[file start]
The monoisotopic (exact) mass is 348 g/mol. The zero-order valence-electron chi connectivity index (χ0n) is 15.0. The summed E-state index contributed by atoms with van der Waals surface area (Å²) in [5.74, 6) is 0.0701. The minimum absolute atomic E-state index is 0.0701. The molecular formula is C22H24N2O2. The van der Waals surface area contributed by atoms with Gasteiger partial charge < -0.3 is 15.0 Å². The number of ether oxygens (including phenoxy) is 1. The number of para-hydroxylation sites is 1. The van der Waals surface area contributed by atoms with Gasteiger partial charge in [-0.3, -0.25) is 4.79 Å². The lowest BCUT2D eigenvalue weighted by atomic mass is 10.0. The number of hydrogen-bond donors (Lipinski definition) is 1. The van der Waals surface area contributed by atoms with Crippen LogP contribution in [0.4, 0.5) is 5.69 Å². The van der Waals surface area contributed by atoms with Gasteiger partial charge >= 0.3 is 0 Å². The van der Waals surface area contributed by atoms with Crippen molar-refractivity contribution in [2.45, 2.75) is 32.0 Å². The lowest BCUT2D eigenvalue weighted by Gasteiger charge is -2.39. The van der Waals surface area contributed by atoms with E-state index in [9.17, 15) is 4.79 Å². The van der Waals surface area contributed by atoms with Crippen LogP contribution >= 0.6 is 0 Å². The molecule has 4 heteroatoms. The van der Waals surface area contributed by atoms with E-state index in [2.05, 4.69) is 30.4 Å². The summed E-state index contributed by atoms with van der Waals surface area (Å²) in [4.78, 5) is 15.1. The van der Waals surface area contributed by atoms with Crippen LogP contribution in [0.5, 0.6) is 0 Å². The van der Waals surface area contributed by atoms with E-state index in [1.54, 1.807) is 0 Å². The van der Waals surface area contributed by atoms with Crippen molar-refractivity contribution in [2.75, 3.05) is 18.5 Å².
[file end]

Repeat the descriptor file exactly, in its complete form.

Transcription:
The monoisotopic (exact) mass is 348 g/mol. The zero-order valence-electron chi connectivity index (χ0n) is 15.0. The summed E-state index contributed by atoms with van der Waals surface area (Å²) in [5.74, 6) is 0.0701. The minimum absolute atomic E-state index is 0.0701. The molecular formula is C22H24N2O2. The van der Waals surface area contributed by atoms with Gasteiger partial charge < -0.3 is 15.0 Å². The number of ether oxygens (including phenoxy) is 1. The number of para-hydroxylation sites is 1. The van der Waals surface area contributed by atoms with Gasteiger partial charge in [-0.3, -0.25) is 4.79 Å². The lowest BCUT2D eigenvalue weighted by atomic mass is 10.0. The number of hydrogen-bond donors (Lipinski definition) is 1. The van der Waals surface area contributed by atoms with Crippen LogP contribution in [0.4, 0.5) is 5.69 Å². The van der Waals surface area contributed by atoms with Gasteiger partial charge >= 0.3 is 0 Å². The van der Waals surface area contributed by atoms with Crippen molar-refractivity contribution in [2.45, 2.75) is 32.0 Å². The lowest BCUT2D eigenvalue weighted by Gasteiger charge is -2.39. The van der Waals surface area contributed by atoms with E-state index in [9.17, 15) is 4.79 Å². The van der Waals surface area contributed by atoms with Crippen LogP contribution >= 0.6 is 0 Å². The molecule has 4 heteroatoms. The van der Waals surface area contributed by atoms with E-state index in [2.05, 4.69) is 30.4 Å². The summed E-state index contributed by atoms with van der Waals surface area (Å²) in [4.78, 5) is 15.1. The van der Waals surface area contributed by atoms with Crippen LogP contribution in [0.5, 0.6) is 0 Å². The van der Waals surface area contributed by atoms with E-state index in [1.54, 1.807) is 0 Å². The van der Waals surface area contributed by atoms with Crippen molar-refractivity contribution in [2.75, 3.05) is 18.5 Å².